DAS is Tough! This DAS network remained operational after a rainstorm and mudslide in Malibu, CA. DAS pole attachments meet National Electric Safety Code standards. 14
Contractual & Regulatory Challenges for DAS Deployment Pole attachment agreements (access and rates) Franchising and certification Local zoning and entitlements
Pole Attachments Wireless attachments to utility poles: Are a complement to traditional macro sites Improve coverage and/or capacity in a given geography Facilitate spectrum efficiency But: Different utility pole owners treated wireless attachersdifferently Disparate and sometimes discriminator treatment negatively impacted the business case for deploying DAS as a complementary network solution
Pole Attachments New rules adopted and effective on April 7, 2011 Access to Utility Poles Wireless attachers have the right to non-discriminatory access to pole tops Utility pole owners must base denials to attach on statutory grounds of reliability, safety, engineering Timing Utility pole owners must complete make ready work for wireless attachments in 148 or 178 days, depending on the location on the pole Rental Rates Wireless providers are subject to the regulated telecommunications rate Wireless providers will pay per foot of space used for the antenna attachment
Zoning/Franchising Issues Most local zoning ordinances do not address DAS networks, so the application of local regulation to DAS is often unclear. Some DAS providers obtain local entitlements or franchises through the right-of-way process. Others submit applications as collocations on existing structures. While jurisdictions tend to look at DAS favorably because of its low-profile visual design and use of existing “vertical real estate,” many of the wireless siting challenges faced when building “macro” sites are still present when deploying DAS. The variety of local zoning standards makes it difficult for industry to efficiently deploy the advanced wireless services that consumers demand.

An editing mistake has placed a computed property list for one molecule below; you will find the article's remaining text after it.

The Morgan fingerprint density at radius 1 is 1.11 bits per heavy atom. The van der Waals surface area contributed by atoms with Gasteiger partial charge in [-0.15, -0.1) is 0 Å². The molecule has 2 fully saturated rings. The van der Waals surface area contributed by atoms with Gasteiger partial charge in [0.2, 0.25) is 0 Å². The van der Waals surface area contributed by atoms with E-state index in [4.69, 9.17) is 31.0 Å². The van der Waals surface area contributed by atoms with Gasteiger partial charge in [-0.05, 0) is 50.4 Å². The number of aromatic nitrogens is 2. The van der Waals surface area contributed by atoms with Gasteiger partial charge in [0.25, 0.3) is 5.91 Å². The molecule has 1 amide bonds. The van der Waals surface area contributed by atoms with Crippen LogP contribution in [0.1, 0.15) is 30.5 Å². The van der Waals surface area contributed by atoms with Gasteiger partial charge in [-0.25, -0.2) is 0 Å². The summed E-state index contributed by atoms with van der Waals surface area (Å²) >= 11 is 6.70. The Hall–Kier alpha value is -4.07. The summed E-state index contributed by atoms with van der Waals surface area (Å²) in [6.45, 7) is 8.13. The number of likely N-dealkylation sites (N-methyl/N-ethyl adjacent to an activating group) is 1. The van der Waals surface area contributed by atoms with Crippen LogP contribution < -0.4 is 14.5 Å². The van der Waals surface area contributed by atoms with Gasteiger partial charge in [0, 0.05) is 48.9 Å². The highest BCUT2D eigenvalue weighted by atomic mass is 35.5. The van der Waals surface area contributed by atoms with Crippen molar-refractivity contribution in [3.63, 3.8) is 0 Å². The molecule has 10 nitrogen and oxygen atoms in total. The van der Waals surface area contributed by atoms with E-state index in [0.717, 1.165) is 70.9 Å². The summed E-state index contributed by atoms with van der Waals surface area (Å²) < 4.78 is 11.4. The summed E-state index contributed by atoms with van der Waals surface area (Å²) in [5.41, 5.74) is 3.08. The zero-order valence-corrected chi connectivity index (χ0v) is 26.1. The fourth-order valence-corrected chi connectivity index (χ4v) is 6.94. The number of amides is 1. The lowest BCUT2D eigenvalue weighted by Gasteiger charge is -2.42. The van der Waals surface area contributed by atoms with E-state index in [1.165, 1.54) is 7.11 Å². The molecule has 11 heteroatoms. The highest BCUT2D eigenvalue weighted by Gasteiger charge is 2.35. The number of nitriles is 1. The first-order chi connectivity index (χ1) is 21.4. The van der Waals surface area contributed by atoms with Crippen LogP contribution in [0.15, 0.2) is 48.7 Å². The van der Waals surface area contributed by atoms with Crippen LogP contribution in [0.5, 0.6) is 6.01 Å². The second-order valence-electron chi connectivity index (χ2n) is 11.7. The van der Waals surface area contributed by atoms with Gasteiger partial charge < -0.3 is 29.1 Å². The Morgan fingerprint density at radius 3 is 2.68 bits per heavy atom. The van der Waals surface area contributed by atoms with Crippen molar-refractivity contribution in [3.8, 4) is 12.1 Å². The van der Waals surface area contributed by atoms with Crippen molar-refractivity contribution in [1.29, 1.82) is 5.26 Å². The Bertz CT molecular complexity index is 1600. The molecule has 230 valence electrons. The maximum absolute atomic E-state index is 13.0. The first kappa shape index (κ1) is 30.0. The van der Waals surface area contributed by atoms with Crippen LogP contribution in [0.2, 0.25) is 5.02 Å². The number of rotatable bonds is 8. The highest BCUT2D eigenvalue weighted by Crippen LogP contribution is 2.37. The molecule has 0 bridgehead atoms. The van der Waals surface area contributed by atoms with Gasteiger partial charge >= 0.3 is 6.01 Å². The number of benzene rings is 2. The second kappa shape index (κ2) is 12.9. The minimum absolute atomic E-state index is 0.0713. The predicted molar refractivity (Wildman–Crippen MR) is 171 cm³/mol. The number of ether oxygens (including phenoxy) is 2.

DAS is a Viable Alternative to Traditional Wireless Sites DAS provides an excellent platform for the wireless services consumers demand. DAS plays a role in the FCC’s overall policy goals of encouraging deployment of next-generation wireless communications to our nation. Boosters: The FCC is actively examining how policies can aid in reducing the amount of interference from consumer and poorly maintained signal boosters. Environmental/Historic Preservation Review Reform: DAS is a technology that was not originally considered when historical and environmental policies were drafted. For example, to install an antenna on a 45 year old utility pole would require historic review.
Our Members Designers, Systems Integrators and Distributors Advanced RF Technologies ArchComm Connectivity Wireless CCI Systems Dynamic Environmental Associates Haymaker Technologies INOC Integra Systems Isotrope JN Partners Longent Lord & Company Technologies H&M Networks TechNel Electric TESSCO Vinculums Wireless Partners Others Cozen O’Conner Cuddy & Feder Davis Wright Tremaine Pennington Law Firm Phillips Lytle Texas Christian University Operators AT&T Wireless Sprint Nextel T-Mobile USA Neutral-Host Providers American Tower Anziva Crown Castle International ExteNet Systems Insite Wireless Mobilitie NextG Networks SBA Software and Equipment Providers 3M CommScope Corning Cable Systems DeltaNode Errigal iBWave Powerwave SOLiD Technologies TE Connectivity
Contact Information D. Zachary Champ Government Affairs Counsel PCIA—The Wireless Infrastructure Association (p) (202) 527-9601 Zac.Champ@pcia.com www:thedasforum.org www.pcia.com Tracy Ford DAS Forum Director PCIA – The Wireless Infrastructure Association (p) (703) 535-7459 (cell) (703) 307-4286 Tracy.Ford@pcia.com www:thedasforum.org www:pcia.com